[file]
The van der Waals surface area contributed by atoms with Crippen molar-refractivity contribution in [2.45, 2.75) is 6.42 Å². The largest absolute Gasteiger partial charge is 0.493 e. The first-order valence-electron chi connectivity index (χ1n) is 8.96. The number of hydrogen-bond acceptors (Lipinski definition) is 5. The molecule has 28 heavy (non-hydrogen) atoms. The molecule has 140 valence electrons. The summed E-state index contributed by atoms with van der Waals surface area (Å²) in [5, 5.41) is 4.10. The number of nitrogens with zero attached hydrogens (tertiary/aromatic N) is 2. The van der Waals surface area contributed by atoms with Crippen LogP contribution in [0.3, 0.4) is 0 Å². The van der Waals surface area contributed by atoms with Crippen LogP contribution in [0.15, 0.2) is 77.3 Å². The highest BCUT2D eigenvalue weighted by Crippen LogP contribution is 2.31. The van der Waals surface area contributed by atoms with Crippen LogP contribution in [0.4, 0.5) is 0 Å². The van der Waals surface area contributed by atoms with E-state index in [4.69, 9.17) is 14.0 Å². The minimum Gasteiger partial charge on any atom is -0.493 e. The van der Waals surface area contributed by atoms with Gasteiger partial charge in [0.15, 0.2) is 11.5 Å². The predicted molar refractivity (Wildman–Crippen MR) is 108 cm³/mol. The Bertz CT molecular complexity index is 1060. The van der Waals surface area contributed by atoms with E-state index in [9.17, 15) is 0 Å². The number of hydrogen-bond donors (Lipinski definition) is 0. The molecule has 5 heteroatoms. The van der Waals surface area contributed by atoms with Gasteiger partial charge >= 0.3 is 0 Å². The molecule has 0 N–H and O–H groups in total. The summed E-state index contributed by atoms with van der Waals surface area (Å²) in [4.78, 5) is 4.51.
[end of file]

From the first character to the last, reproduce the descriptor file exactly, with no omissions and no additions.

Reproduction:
The van der Waals surface area contributed by atoms with Crippen molar-refractivity contribution in [2.45, 2.75) is 6.42 Å². The largest absolute Gasteiger partial charge is 0.493 e. The first-order valence-electron chi connectivity index (χ1n) is 8.96. The number of hydrogen-bond acceptors (Lipinski definition) is 5. The molecule has 28 heavy (non-hydrogen) atoms. The molecule has 140 valence electrons. The summed E-state index contributed by atoms with van der Waals surface area (Å²) in [5, 5.41) is 4.10. The number of nitrogens with zero attached hydrogens (tertiary/aromatic N) is 2. The van der Waals surface area contributed by atoms with Crippen LogP contribution in [0.3, 0.4) is 0 Å². The van der Waals surface area contributed by atoms with Crippen LogP contribution in [0.15, 0.2) is 77.3 Å². The highest BCUT2D eigenvalue weighted by Crippen LogP contribution is 2.31. The van der Waals surface area contributed by atoms with Crippen LogP contribution in [0.4, 0.5) is 0 Å². The van der Waals surface area contributed by atoms with E-state index in [4.69, 9.17) is 14.0 Å². The minimum Gasteiger partial charge on any atom is -0.493 e. The van der Waals surface area contributed by atoms with Gasteiger partial charge in [0.15, 0.2) is 11.5 Å². The predicted molar refractivity (Wildman–Crippen MR) is 108 cm³/mol. The Bertz CT molecular complexity index is 1060. The van der Waals surface area contributed by atoms with E-state index in [9.17, 15) is 0 Å². The number of hydrogen-bond donors (Lipinski definition) is 0. The molecule has 5 heteroatoms. The van der Waals surface area contributed by atoms with Gasteiger partial charge >= 0.3 is 0 Å². The molecule has 0 N–H and O–H groups in total. The summed E-state index contributed by atoms with van der Waals surface area (Å²) in [4.78, 5) is 4.51.